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Financial Planning: Choosing Between Stocks or Bonds for Your Retirement Account

"Behold the turtle. He makes progress only when he sticks his neck out." -- James Bryant Conant

If you are planning for retirement, you have probably felt the pressures involved when looking at all of the different places to park your money.  The financial landscape can be a complicated place, and the task of choosing between asset classes can seem daunting during the early stages of the process.  Two of the most popular asset classes are stocks and bonds, and many newer investors often wonder which is best for a long-term retirement portfolio.

In any retirement portfolio, investors must understand the concept of market risk as it relates to their positions.  This essentially refers to the possibility of losses relative to the potential for reward (gains) in the investment. These factors work hand-in-hand, but a seasoned financial advisor can help understand the nuances which are present when planning for retirement.  We sat down with Adam Anderson, CEO of MRA Capital Partners to identify new strategies to turn the odds into our favor on the path toward building wealth. Below, we can find some tips we uncovered along the way.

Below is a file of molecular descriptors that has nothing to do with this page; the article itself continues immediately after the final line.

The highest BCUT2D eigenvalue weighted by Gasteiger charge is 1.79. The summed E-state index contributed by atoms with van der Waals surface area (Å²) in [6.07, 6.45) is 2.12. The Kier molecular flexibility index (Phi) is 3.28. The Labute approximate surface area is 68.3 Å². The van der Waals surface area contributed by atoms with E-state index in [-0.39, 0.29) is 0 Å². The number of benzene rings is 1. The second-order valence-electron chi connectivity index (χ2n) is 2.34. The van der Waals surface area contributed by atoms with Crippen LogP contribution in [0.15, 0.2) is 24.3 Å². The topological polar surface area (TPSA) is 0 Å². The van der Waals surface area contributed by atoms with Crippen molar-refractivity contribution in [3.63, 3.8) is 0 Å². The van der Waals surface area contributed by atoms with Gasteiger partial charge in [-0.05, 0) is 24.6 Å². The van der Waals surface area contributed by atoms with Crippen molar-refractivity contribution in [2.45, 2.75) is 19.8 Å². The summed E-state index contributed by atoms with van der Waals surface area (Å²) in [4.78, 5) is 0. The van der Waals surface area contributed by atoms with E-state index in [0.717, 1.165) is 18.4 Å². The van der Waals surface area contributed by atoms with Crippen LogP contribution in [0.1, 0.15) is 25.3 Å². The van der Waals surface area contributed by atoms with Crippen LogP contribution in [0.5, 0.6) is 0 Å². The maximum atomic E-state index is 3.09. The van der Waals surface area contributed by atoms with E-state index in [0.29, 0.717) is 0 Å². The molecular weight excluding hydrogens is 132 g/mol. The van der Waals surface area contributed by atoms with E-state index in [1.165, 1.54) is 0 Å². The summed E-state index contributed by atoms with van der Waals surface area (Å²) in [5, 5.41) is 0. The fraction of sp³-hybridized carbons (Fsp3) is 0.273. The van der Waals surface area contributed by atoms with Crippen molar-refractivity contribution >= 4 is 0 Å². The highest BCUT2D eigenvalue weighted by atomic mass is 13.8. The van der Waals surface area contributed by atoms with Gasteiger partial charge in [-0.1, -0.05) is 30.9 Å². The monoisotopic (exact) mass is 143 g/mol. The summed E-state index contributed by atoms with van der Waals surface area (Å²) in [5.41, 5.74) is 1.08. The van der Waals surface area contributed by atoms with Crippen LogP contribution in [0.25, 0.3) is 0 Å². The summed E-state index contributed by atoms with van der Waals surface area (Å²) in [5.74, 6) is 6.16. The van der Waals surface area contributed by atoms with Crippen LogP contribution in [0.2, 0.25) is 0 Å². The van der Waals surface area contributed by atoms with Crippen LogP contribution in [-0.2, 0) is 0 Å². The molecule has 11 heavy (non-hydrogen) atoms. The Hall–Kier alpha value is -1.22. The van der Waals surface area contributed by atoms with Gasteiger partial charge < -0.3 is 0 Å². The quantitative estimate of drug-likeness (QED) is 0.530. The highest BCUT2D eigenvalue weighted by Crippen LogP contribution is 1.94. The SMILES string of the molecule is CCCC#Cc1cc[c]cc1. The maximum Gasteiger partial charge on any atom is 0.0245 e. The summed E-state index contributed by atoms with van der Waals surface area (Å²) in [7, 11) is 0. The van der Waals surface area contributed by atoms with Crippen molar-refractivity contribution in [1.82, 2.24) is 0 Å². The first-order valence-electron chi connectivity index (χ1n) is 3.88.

Measuring Potential Returns

As a general rule, greater potential for gain tends to be associated with larger levels of risk.  These factors can be understood when comparing the historical returns generated by investments in both stocks and bonds.  When a retirement portfolio is designed by an industry expert and assets are properly allocated, risk is generally a short-term phenomenon.  The potential for returns differs when we are comparing the advantages of stocks and bonds, and the appropriate selections for your retirement portfolio will depend heavily on your individual goals and needs.

Over the last century, U.S. Treasury Bills have acted as a proxy for money market accounts (generating yields of roughly 3.7% annually).  Longer-term government bonds returns about 5.7% over the same period. Put in simple terms, if you invested $1 in long-term bonds in 1926 your investment would be worth about $100 in 2008.  Stock investments, on the other hand, would have produced very different results (generating annual returns of 9.6% during these same periods). In this case, a $1 investment in large-cap stocks in 1926 would be worth about $2,000 just prior…

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